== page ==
.Film Review: ‘Boy Erased’

Talk about the politics of fear. What kind of demonic cult would subject its own impressionable children to shame and torment in order to force them into its own rigid code of behavior?

If you’re thinking Jim Jones or Charles Manson, think again. The culprits are a fear-mongering group of Baptist church elders convinced they’re doing the lord’s work in Boy Erased, a harrowing look inside the practice of so-called “gay conversion therapy” in small-town America.

Written and directed by co-star Joel Edgerton (who gives himself one of the juiciest supporting roles), the movie is adapted from the book Boy Erased: A Memoir of Identity, Faith and Family, by Garrard Conley. Disturbing as only a true story can be, it recounts the experiences of a teenaged college freshman still trying to figure out his own identity who’s forced into a draconian program to drive the “sin” out of him. Besides exposing the wrong-headed horrors of the program itself, the story delivers a tutorial for resistance in the way the young protagonist manages to find his own moral compass—at last—and stick to it, in spite of daunting pressure to conform.

    Lucas Hedges stars as Jared, only son of folksy-seeming but strict Baptist pastor Marshall Eamons (Russell Crowe), at a small-town Arkansas church. Jared’s mom Nancy (Nicole Kidman) is the perfectly coiffed and manicured pastor’s wife; she loves her son to pieces, but is in all ways obedient to her husband.

They’re a close, loving family until Jared’s first semester at college, where he has a brutal encounter with an upperclassman. Fleeing for the security of home, he’s shocked to learn his parents have been told he was involved in some sort of scandalous liaison. Seeking advice from the church elders, his father enrolls him in a program called Love In Action. His mom drives him to the center where the program takes place in another town, and rents a hotel room nearby. It’s supposed to last 12 days.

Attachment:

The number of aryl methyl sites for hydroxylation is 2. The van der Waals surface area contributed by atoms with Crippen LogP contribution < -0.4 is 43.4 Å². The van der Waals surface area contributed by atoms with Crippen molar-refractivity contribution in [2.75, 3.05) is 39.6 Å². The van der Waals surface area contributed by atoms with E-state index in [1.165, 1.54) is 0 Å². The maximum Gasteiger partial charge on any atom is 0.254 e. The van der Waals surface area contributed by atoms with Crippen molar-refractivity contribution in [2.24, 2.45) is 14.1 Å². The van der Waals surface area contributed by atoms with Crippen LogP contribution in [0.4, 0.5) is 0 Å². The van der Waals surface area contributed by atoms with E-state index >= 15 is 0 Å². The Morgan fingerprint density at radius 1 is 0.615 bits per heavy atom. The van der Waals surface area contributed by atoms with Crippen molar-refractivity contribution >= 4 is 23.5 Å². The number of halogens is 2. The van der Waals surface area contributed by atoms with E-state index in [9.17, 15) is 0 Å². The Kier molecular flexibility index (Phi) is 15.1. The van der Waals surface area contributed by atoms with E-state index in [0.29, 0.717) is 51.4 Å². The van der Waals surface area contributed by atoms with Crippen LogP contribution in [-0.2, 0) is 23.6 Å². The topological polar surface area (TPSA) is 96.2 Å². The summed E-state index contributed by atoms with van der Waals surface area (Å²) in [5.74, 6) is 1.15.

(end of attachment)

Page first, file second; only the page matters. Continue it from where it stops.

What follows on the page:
secure document shredding

First, they isolate the kids from their families; no phone calls or texts are allowed during the day, and the inmates are forbidden to discuss what goes on in the program with outsiders—especially their parents. Herded around by burly henchmen, the kids are subjected to the psychological abuse of chief interrogator Victor Sykes (Edgerton), a bullying martinet under a facade of reasonableness who insists that homosexuality is a “choice,” forces them to always refer to it as a “sin,” and declares, “God can’t love you the way you are now.”

Budding writer Jared’s notebook is confiscated upon entry, and scrutinized for any dubious content. When it’s returned to him, half of his stories have been ripped out. Yet, when it’s his turn to get up and read the confession everyone in the program is required to write, describing the nature of their sins, Jared’s isn’t salacious enough for Sykes, who keeps probing him for more lurid details.

The irony is that Jared is so inexperienced, he can’t even make up the kind of stuff his interrogators want to hear. The private mantra whispered among the inmates —“Fake it ’til you make it”— takes on a more sinister meaning; not to achieve heterosexuality, but survive the program. (Some don’t, as punishments shift from psychological bullying to the corporeal.) Ever-dutiful Jared tries to ignore the red flags and “get better”—until Sykes starts pressuring him to ditch college and spend a year imprisoned in the program instead.

It’s the insider’s view of this predatory “therapy” that gives the movie its infuriating power. Jared isn’t an envelope-pushing rebel, he’s just trying to be a good kid, at a most vulnerable time in his life when he’s still trying to understand who he is. The zealous way the adults in charge try to to snuff out (or erase) what they fear in him is chilling. His solitary journey to trust his own judgment and determine right from wrong is heroic.


*** (out of for)

With Lucas Hedges, Nicole Kidman, Russell Crowe, and Joel Edgerton. Written and directed by Joel Edgerton. From the book by Garrard Conley. A Focus Features release. Rated R. 114 minutes.


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